John Gross bigraphy, stories - Monarchs

John Gross : biography

12 March 1935 - 10 January 2011

John Gross FRSL (12 March 1935 – 10 January 2011The Wall Street Journal http://online.wsj.com/article/SB10001424052748704803604576078200505997010.html A Tonic, Humane and Civilizing Force, 15 January 2011The New York Times http://www.nytimes.com/2011/01/12/arts/12gross.html

John Gross 1935-2011) was an eminent English man of letters.The Economist http://www.economist.com/node/18007298 John Gross, man of letters, 27 January 2011 Notable as author, anthologist, and criticTheo Richmond  The Spectator magazine called Gross "the best-read man in Britain","Ready for take-off" http://www.spectator.co.uk/books/6011508/ready-for-takeoff.thtml (By Bevis Hillier, The Spectator, 19 May 2010) as did The Guardian."My Hero: John Gross" http://www.guardian.co.uk/books/2011/jan/15/my-hero-john-gross-victoria-glendinning (By Victoria Glendinning, The Guardian, 15 January 2011) He was the editor of The Times Literary Supplement from 1974 to 1981, senior book editor and book critic on the staff of The New York Times from 1983 to 1989, and theatre critic for The Sunday Telegraph from 1989 to 2005. He also worked as assistant editor on Encounter and as literary editor of both The New Statesman and Spectator magazines. 

Books

His works as author include The Rise and Fall of the Man of Letters (1969; revised 1991, winner of the Duff Cooper Prize), James Joyce (1970), Shylock: Four Hundred Years in the Life of a Legend (1993), and his childhood memoir A Double Thread (2001). His works as an editor and anthologist include After Shakespeare: Writing inspired by the world’s greatest author (2002), The Oxford Book of Aphorisms (1983), The Oxford Book of Essays (1991), The Oxford Book of Comic Verse (1994), The New Oxford Book of English Prose (1998), The New Oxford Book of Literary Anecdotes (2006), The Modern Movement, Dickens and the Twentieth Century (reissued 2008), and The Oxford Book of Parodies (2010).

Several of his books won prizes. He also won praise from fellow writers. "The publication of John Gross’s The Rise and Fall of the Man of Letters, when I was a bookish teenager, undoubtedly determined for me the direction I wanted my life to take... It became my Bible," wrote A.N. Wilson in The Spectator magazine in 2006.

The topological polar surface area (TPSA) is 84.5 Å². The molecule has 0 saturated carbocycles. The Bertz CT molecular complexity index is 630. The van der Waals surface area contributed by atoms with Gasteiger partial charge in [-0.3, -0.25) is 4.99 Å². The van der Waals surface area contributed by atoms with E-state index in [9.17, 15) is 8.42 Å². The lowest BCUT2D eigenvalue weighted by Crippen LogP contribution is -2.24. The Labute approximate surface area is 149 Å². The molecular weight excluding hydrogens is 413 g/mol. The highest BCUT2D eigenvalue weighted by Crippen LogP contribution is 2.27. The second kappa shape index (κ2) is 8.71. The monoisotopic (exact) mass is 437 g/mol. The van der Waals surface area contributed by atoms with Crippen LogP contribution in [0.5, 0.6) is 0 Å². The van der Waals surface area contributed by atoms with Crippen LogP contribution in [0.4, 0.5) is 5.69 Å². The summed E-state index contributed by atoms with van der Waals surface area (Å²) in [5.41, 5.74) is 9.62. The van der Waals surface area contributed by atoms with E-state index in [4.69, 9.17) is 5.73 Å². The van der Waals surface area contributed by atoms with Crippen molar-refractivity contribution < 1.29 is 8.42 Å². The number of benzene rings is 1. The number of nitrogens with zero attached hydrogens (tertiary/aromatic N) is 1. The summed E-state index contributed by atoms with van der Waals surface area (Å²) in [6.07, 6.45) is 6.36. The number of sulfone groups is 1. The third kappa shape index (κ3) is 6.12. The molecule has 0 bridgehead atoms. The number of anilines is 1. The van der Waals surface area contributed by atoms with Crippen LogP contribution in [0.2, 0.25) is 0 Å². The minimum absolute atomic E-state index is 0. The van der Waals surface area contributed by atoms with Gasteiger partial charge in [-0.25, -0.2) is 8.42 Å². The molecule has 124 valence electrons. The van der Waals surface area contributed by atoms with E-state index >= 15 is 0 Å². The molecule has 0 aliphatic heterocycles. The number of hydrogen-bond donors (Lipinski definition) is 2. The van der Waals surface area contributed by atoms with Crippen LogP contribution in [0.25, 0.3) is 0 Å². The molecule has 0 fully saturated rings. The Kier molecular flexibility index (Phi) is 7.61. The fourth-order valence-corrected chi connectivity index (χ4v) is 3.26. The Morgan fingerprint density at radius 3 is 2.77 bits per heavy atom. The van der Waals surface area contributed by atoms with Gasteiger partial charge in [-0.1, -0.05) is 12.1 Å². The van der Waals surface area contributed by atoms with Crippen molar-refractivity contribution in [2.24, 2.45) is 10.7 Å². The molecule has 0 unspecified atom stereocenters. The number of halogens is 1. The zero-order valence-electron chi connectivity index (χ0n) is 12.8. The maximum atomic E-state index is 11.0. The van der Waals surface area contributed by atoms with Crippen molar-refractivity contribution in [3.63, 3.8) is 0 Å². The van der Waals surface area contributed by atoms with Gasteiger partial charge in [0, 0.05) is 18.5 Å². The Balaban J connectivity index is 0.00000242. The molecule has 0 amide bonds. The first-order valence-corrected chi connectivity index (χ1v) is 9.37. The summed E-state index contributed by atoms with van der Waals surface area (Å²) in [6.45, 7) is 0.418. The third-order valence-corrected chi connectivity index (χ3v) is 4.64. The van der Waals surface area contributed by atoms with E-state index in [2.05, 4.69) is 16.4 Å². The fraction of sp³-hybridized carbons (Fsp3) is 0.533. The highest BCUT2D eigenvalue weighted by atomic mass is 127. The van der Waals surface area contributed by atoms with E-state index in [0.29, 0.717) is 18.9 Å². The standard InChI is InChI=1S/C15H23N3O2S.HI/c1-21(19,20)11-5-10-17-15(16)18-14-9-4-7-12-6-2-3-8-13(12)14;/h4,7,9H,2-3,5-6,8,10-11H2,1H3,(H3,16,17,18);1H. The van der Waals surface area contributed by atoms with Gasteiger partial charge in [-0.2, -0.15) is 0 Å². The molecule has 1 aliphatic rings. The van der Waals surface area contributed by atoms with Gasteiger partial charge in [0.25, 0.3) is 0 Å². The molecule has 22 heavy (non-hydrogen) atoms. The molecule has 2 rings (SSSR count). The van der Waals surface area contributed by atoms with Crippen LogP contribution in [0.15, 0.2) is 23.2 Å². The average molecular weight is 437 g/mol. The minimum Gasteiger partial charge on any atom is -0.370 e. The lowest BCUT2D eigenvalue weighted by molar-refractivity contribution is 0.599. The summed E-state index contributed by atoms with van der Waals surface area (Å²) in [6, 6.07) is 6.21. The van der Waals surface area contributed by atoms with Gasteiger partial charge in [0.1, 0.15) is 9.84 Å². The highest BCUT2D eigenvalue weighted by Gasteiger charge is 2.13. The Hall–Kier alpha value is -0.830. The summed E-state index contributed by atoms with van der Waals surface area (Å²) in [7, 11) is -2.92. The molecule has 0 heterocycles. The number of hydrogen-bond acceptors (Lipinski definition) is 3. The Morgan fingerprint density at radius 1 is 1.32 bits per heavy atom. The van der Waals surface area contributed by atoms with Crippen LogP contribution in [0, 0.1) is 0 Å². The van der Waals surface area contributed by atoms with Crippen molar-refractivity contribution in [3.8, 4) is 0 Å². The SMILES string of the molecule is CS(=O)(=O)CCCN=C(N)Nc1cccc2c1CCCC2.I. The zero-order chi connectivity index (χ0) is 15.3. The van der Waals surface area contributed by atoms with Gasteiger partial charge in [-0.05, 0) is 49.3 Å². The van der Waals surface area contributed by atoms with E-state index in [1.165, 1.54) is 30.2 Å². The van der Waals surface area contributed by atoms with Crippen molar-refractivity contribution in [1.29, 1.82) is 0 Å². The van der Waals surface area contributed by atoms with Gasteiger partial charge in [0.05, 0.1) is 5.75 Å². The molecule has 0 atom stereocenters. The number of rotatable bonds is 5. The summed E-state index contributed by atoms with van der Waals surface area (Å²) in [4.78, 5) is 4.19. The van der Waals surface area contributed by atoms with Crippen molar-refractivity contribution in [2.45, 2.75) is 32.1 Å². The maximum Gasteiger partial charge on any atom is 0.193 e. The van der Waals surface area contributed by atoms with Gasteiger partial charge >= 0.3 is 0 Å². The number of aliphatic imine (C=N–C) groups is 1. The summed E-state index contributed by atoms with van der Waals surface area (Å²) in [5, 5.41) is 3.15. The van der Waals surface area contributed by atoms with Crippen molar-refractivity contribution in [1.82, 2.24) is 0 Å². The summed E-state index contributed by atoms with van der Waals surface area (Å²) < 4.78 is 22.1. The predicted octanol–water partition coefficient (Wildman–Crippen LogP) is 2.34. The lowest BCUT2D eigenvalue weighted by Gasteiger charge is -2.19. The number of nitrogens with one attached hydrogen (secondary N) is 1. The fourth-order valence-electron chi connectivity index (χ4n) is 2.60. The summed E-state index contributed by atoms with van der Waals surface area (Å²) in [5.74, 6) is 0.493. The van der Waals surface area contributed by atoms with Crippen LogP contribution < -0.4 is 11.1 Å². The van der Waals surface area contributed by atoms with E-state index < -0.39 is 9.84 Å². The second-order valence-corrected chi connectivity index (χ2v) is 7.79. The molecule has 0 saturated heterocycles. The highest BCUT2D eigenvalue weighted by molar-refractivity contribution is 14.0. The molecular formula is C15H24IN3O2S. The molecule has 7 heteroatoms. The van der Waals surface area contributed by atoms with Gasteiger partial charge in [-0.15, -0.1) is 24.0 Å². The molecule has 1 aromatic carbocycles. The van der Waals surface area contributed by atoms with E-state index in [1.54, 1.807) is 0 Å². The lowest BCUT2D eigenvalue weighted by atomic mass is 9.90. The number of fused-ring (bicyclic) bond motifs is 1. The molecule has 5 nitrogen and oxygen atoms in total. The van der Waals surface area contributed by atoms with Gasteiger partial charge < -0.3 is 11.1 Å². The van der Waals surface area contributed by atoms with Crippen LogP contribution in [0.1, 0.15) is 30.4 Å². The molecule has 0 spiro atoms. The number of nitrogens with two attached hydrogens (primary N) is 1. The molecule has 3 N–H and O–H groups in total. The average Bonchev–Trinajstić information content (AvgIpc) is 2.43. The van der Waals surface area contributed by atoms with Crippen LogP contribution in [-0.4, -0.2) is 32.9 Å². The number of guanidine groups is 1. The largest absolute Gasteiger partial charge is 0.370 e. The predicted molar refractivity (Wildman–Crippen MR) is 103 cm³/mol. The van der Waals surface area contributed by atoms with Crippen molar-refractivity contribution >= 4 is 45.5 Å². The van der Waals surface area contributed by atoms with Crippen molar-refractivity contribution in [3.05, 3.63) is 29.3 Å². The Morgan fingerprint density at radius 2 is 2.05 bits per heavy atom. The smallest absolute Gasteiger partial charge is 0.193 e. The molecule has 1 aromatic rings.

John Gielgud wrote "I read John Gross’s fascinating Shylock book straight through twice and enjoyed it more than I can say."

John Updike called The New Oxford Book of English Prose "a marvelous gem… I wonder if there has ever been an anthology quite like it – with so vast a field – the virtually infinite expanse of English-language prose – for the anthologist to roam… I have been rapturously rolling around in John Gross’s amazing book for days."

Harold Pinter, who grew up in the same working class East End London neighbourhood as Gross, wrote of Gross’s childhood memoir, A Double Thread, "It is a most rich, immensely readable and very moving book. I recognized so much."The Guardian http://www.guardian.co.uk/books/2011/jan/11/john-gross-obituary 11 January 2011

Public life

He was a trustee of London’s National Portrait Gallery from 1977 to 1984. He served two terms on the English Heritage advisory committee on blue plaques, and was on the Arts and Media Committee advising the British government on the award of public honours. The Guardian, 20 June 2007 He served as chairman of the judges of the (Man) Booker Prize, The Guardian, 21 December 2007 and was a member of The Literary Society.

He was a non-executive independent director of Times Newspaper holdings, the publishers of The Times and The Sunday Times, from 1982 to 2011. The Guardian, 5 December 2007

Early life and academic career

Gross was born and raised in London's East End,Patricia Craig to Abraham Gross, a Jewish immigrant from the Polish-Jewish town of Gorokhov,Remembering the lost Jewish world of Gorokhov http://www.jewishgen.org/yizkor/gorokhov/gore003.html from where Gross’s family escaped before the entire Jewish population was killed in the Holocaust, and to Muriel Gross, also of East European Jewish origin, whose parents came from Vitebsk, an area later made famous by the paintings of Chagall. Tony Gross, who founded Cutler and Gross, an eyewear business, is his brother. Among his cousins was the composer Lionel Bart.

Gross was educated at the Perse School in Cambridge and at the City of London School. A child prodigy, he was admitted to Wadham College, Oxford Daily Telegraph, 10 January 2011 aged seventeen. After gaining first class honours in English Literature at Oxford he won a fellowship at Princeton, where he undertook post-graduate studies. He then returned to England and taught at Queen Mary, University of London and at King's College, Cambridge, of which he was a fellow from 1962-65. In later life he also taught courses at Columbia and Princeton universities.

Journalism

The New York Review of Books The Times Literary Supplement The Wall Street Journal The New Criterion Commentary The Spectator Standpoint The Observer The New Statesman The New York Times

Private life

John Gross was married to Miriam Gross, also a prominent literary editor, from 1965 to 1988. The couple had two children, Tom Gross and Susanna Gross. Gross lived in London, with spells of time living in New York in the 1960s and 1980s. He was a member of the Beefsteak Club.

Living octopus

Living octopus

In countries which are located near sea coasts, sea food is an important part of national cuisine